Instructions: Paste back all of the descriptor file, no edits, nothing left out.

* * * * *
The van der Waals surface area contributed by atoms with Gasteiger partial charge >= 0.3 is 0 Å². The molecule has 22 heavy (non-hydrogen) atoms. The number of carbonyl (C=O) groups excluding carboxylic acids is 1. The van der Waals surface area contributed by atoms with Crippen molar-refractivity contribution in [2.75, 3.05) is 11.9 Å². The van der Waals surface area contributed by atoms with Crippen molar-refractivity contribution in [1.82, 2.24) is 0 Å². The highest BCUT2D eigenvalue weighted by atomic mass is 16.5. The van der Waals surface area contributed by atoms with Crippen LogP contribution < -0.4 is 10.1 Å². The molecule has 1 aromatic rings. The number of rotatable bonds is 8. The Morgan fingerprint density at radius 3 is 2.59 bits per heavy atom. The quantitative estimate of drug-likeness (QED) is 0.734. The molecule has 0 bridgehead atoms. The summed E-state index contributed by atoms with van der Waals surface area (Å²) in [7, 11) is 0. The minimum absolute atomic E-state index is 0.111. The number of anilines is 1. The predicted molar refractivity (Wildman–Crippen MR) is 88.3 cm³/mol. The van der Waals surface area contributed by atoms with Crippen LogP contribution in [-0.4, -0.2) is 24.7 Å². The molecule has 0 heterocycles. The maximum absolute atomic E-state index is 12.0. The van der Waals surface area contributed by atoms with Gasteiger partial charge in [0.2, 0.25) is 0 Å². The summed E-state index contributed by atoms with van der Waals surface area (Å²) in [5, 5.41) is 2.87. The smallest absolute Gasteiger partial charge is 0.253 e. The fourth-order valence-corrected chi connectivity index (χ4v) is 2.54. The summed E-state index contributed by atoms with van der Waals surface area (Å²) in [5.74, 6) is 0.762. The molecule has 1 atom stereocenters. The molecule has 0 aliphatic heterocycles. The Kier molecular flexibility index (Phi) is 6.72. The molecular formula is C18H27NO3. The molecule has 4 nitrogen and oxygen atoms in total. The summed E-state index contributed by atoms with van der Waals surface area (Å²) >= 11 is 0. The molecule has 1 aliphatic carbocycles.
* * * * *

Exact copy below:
The van der Waals surface area contributed by atoms with Gasteiger partial charge >= 0.3 is 0 Å². The molecule has 22 heavy (non-hydrogen) atoms. The number of carbonyl (C=O) groups excluding carboxylic acids is 1. The van der Waals surface area contributed by atoms with Crippen molar-refractivity contribution in [2.75, 3.05) is 11.9 Å². The van der Waals surface area contributed by atoms with Crippen molar-refractivity contribution in [1.82, 2.24) is 0 Å². The highest BCUT2D eigenvalue weighted by atomic mass is 16.5. The van der Waals surface area contributed by atoms with Crippen LogP contribution < -0.4 is 10.1 Å². The molecule has 1 aromatic rings. The number of rotatable bonds is 8. The Morgan fingerprint density at radius 3 is 2.59 bits per heavy atom. The quantitative estimate of drug-likeness (QED) is 0.734. The molecule has 0 bridgehead atoms. The summed E-state index contributed by atoms with van der Waals surface area (Å²) in [7, 11) is 0. The minimum absolute atomic E-state index is 0.111. The number of anilines is 1. The predicted molar refractivity (Wildman–Crippen MR) is 88.3 cm³/mol. The van der Waals surface area contributed by atoms with Crippen LogP contribution in [-0.4, -0.2) is 24.7 Å². The molecule has 0 heterocycles. The maximum absolute atomic E-state index is 12.0. The van der Waals surface area contributed by atoms with Gasteiger partial charge in [0.2, 0.25) is 0 Å². The summed E-state index contributed by atoms with van der Waals surface area (Å²) in [5, 5.41) is 2.87. The smallest absolute Gasteiger partial charge is 0.253 e. The fourth-order valence-corrected chi connectivity index (χ4v) is 2.54. The summed E-state index contributed by atoms with van der Waals surface area (Å²) in [5.74, 6) is 0.762. The molecule has 1 atom stereocenters. The molecule has 0 aliphatic heterocycles. The Kier molecular flexibility index (Phi) is 6.72. The molecular formula is C18H27NO3. The molecule has 4 nitrogen and oxygen atoms in total. The summed E-state index contributed by atoms with van der Waals surface area (Å²) >= 11 is 0. The molecule has 1 aliphatic carbocycles.